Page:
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Afghanistan defence minister’s resignation: implications August 31, 2012

Posted by nishankmotwani in : Afghanistan, Future Directions International , trackback

Gustavo Mendiolaza


For the last eight years, Abdul Rahim Wardak has been the Afghan Defence Minister, but a recent Vote of No Confidence by the national parliament has forced his removal and subsequent resignation. The problem associated with these events is two-fold: can President Karzai maintain stability and what will this mean for the coalition countries, particularly the United States, as the 2014 troop drawdown agreed upon in the 2010 Lisbon summit approaches.


In July 2012 in Kunar Province, Afghan territory came under a high-intensity attack of some 2,000 shells, launched by the Pakistani military (although NATO and Afghan officials state the attack came from insurgents),  according to local Police Chief Ewaz Nazari. The attack was beyond the current capabilities of the insurgent groups, an argument based on caches seized by the International Security Assistance Force (ISAF) and the prevalence of improvised explosive devices, rather than artillery, as the weapon of choice for insurgents. The ineffectual response from both Defence Minister Wardak and Interior Minister Mohammadi was a significant contributing factor in their dismissals.

However, border attacks are not new between Afghanistan and Pakistan. The July attacks are merely the latest in a string of violent cross-border violations that have been happening with increased frequency since 2007. Violence pre-dates the creation of Pakistan in 1947, with fighting taking place along the Durand Line, which splits a single ethnic group, the Pashtuns. Since 2003, the border has been utilised by both the Afghan and Pakistani military forces, as well as local insurgent groups.

The departure of Wardak places increased pressure on the Coalition withdrawal, expected by 2014. First, Wardak’s resignation comes as the summer “fighting season” is peaking. This means the Afghan National Army (ANA) will have the increased risk of facing the local insurgency without a captain, or, in this case, a four-star general.

Second, it will complicate NATO-Afghan relations, as Wardak was seen as a key ally of the US. His fluency in English and Western education eased high-level exchanges and made them fruitful. This has been seen in the co-operation on military operations over the Durand Line; one example is the forward operating bases developed and utilised by the US military.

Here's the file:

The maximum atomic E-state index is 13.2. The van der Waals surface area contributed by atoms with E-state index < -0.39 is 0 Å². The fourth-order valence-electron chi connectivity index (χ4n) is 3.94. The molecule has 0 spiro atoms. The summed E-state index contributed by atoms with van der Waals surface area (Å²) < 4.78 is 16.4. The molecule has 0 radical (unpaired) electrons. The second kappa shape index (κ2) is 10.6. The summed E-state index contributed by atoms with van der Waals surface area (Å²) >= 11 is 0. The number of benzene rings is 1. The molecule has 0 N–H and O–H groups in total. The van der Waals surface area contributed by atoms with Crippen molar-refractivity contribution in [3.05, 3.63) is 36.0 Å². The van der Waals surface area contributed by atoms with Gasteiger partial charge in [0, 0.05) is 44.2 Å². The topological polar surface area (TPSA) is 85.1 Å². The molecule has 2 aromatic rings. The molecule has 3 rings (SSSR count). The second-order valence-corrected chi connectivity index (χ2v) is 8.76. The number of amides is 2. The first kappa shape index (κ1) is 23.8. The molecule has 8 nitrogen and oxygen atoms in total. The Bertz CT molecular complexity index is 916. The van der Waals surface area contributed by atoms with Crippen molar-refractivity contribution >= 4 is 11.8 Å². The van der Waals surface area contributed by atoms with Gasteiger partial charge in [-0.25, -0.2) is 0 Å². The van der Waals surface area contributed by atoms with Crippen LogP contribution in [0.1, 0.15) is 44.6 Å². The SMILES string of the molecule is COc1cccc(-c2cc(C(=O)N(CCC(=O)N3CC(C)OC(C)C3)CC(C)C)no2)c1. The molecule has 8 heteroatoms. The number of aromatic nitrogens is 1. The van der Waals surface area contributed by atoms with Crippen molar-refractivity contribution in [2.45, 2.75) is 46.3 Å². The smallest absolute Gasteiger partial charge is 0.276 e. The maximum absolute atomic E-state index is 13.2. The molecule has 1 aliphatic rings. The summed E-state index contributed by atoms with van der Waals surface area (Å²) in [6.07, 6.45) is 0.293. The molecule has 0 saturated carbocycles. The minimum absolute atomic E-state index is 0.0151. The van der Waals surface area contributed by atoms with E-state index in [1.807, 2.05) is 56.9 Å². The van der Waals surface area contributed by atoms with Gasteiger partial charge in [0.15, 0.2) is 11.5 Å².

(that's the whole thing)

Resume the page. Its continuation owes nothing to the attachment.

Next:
Wardak’s time as Defence Minister has seen major changes to the ANA and its structure. Operating at an initial force strength of 50,000, under Wardak the ANA has grown to 195,000 troops. While plagued with problems, such as corruption and lack of discipline, it is nonetheless an impressive achievement.

Wardak’s resignation, also partly due to allegations of corruption, has been largely ignored by the US. In the build-up to the 2014 drawdown, achieving stability may have taken precedence over the eradication of corruption. As few candidates have a clean political sheet, it may take time for the Afghan Parliament and President Karzai to find a replacement.

As Foschini of the Afghan Analyst Network states: ‘Karzai’s next moves will be watched very closely by many sides, in particular in the context of his recent announcements of a long list of new “reform” and anti-corruption measures.’ Karzai has few options left. His best option would be to keep Wardak, as his years of experience will be valuable leading up to 2014. This scenario does not seem likely, however. His next best option is the Army Chief of Staff, General Sher Mohammad Karimi. With a tough stance on border control, strong nationalism and plenty of combat experience, he could be a suitable successor to Wardak.

In either case Wardak’s dismissal and resignation has created an atmosphere of tension. Any replacement will take time to adjust and any delays could adversely affect Karzai’s authority and the Coalition’s exit strategy.

Gustavo Mendiolaza is a Research Assistant at Future Directions International

This article first appeared on Future Directions International on 22 August 2012.


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